Shabbat Parashat Matot 5771
Matot | 21 Tamuz 5771 | 23/07/2011
When the tribes of Gad and Reuven accepted Moshe’s conditions for their acquisition of the East Bank of the Jordan, they said “we will go forth before the other troops…” (Bamidbar 32:32). There is an innocuous looking linguistic peculiarity in the word for “we.” Instead of the usual word anachnu it is spelled nachnu, without the letter aleph. As far as we can find, Chazal did not speak about it. The Ibn Ezra did not think that this is a troublesome matter, as the basic word is nachnu and the aleph is just a common addition. Rabbeinu Bachyei has a simple yet interesting explanation. Since the Tribe of Gad had great warriors, who were capable of great feats on the battlefield, as they themselves hinted, they wanted to speak with humility and thus referred to themselves with the humbler word nacnhnu (as we find in Shemot 16:8). (He has a second explanation that is more mystical, having to do with p’sukim that contain Names of Hashem).
I understand that if three people eat together, where some are eating dairy and some eating meat, the one who is eating dairy leads the zimun because he can eat from his friend’s food but not vice versa. Is the same so if four people are eating, three meat and one milk, as the three do not require the dairy eater for the zimun? Should the dairy eater do zimun even if one of the others is a kohen?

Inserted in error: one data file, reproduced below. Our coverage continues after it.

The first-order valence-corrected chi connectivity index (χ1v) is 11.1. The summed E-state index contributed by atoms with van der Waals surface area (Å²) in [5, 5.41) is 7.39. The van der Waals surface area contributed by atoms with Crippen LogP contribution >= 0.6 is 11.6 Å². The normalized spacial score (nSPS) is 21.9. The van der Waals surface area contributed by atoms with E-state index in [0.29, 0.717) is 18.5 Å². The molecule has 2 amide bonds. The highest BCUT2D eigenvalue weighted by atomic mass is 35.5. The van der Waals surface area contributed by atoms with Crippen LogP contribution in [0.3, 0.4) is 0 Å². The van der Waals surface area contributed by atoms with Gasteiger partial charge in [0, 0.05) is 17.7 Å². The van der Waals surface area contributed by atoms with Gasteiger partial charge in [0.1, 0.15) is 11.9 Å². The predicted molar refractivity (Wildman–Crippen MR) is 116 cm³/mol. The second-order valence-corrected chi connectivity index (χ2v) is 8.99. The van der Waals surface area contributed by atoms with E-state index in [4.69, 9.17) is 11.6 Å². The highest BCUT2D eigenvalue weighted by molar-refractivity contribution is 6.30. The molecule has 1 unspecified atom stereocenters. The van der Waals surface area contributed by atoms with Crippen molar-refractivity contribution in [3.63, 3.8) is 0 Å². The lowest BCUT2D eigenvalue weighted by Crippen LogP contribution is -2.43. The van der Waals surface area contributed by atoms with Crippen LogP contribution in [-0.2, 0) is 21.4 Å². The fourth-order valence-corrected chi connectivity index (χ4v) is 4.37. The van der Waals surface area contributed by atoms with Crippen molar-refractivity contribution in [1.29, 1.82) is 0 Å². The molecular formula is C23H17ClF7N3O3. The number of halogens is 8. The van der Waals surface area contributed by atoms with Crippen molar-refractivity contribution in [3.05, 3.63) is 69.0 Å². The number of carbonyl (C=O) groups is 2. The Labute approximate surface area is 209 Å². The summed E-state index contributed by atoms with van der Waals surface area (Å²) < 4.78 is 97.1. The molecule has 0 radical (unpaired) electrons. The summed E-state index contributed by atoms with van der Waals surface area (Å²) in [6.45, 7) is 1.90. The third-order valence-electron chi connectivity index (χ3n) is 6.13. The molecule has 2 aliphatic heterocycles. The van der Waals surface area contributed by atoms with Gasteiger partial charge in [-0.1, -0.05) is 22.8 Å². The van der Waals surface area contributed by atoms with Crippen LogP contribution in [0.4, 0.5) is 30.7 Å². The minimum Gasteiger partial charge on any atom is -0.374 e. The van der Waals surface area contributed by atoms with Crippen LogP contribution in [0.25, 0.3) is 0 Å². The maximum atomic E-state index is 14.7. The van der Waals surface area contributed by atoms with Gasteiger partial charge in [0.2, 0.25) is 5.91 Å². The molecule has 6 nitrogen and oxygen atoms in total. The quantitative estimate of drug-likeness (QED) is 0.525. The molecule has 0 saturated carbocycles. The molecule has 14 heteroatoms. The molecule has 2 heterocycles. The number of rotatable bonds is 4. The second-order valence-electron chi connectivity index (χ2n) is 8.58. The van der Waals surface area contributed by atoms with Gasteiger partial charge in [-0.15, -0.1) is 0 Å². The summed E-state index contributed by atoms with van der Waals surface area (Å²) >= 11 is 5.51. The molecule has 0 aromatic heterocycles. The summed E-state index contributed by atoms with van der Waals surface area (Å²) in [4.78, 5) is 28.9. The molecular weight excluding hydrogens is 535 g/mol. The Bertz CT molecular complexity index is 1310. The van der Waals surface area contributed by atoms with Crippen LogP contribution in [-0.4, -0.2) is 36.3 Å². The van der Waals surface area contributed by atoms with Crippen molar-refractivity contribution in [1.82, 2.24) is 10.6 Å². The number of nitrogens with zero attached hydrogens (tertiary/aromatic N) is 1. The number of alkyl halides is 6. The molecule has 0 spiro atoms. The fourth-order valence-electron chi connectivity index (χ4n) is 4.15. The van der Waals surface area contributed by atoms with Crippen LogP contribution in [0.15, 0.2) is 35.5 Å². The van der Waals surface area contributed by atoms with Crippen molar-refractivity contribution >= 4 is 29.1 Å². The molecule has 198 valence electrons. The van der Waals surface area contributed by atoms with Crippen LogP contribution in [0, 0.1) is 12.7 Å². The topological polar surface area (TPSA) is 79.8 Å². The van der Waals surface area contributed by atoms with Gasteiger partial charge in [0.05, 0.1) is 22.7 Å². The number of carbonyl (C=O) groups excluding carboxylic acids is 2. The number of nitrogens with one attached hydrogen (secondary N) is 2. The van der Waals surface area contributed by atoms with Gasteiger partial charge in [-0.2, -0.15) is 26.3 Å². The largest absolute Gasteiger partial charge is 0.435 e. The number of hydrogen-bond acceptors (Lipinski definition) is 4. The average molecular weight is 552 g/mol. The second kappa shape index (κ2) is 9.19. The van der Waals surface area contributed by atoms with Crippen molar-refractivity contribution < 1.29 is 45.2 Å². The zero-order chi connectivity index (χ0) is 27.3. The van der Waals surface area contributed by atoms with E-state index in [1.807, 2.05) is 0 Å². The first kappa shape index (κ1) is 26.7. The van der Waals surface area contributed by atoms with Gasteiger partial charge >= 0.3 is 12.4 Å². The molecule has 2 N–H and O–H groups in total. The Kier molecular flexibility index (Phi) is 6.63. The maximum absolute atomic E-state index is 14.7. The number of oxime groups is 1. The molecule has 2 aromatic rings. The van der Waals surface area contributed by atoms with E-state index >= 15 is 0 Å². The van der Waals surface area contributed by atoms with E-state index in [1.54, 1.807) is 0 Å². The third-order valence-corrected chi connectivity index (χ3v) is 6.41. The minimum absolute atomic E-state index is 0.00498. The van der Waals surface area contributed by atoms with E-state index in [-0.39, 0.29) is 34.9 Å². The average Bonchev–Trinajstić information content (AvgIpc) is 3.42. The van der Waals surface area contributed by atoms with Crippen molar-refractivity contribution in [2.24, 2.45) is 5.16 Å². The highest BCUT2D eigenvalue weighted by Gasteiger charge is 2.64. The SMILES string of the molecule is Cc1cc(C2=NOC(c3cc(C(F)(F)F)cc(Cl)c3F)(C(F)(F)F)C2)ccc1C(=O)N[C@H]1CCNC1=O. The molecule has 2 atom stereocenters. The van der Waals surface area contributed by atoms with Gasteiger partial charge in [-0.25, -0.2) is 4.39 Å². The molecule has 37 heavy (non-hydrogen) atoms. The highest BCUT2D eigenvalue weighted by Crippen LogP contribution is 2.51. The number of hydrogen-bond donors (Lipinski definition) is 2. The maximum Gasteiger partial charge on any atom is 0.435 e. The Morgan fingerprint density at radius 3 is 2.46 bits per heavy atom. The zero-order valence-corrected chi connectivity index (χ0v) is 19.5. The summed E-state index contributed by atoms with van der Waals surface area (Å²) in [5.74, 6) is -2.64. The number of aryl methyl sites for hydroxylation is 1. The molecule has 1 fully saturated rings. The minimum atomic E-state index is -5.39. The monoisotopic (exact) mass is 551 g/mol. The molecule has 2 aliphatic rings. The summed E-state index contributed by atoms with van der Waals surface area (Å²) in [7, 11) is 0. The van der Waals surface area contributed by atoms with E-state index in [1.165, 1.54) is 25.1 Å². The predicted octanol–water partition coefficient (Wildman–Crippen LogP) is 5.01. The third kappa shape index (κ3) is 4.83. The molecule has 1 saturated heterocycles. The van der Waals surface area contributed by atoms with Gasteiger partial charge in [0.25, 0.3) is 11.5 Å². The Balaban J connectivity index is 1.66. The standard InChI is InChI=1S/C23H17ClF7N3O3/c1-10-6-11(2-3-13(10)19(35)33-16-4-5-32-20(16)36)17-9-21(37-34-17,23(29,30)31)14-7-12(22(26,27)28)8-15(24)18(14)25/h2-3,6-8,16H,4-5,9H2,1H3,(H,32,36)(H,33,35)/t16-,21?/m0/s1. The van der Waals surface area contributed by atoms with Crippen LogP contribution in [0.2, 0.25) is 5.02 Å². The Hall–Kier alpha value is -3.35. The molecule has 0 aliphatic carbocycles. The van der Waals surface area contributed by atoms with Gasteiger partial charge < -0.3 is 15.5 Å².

“… His property and our property should be successful and close to the city”
A worker (=pl) was fired from a bank (=def) for embezzlement from def. She did not receive severance pay, but beit din awarded her lifnim mishurat hadin (=lmshd - beyond the letter of the law) the contents of one of the funds that employers put aside for workers. Def appealed the ruling to the Supreme Rabbinic Court, arguing that pl does not deserve special treatment.
This edition of
is endowed by
Les & Ethel Sutker
Louis and Lillian Klein, z”l
Dedicated in memory of
Harav David and Bina
This edition of
Rabbi Shlomo Merzel o.b.m,
A weekly divrei Torah leaflet: A Glimpse at the Parasha, Ask the Rabbi, From the writings of Harav Avraham Yitzchak Hakohen Kook, zt”l, Pninat Mishpat (Jewish Monetary Law).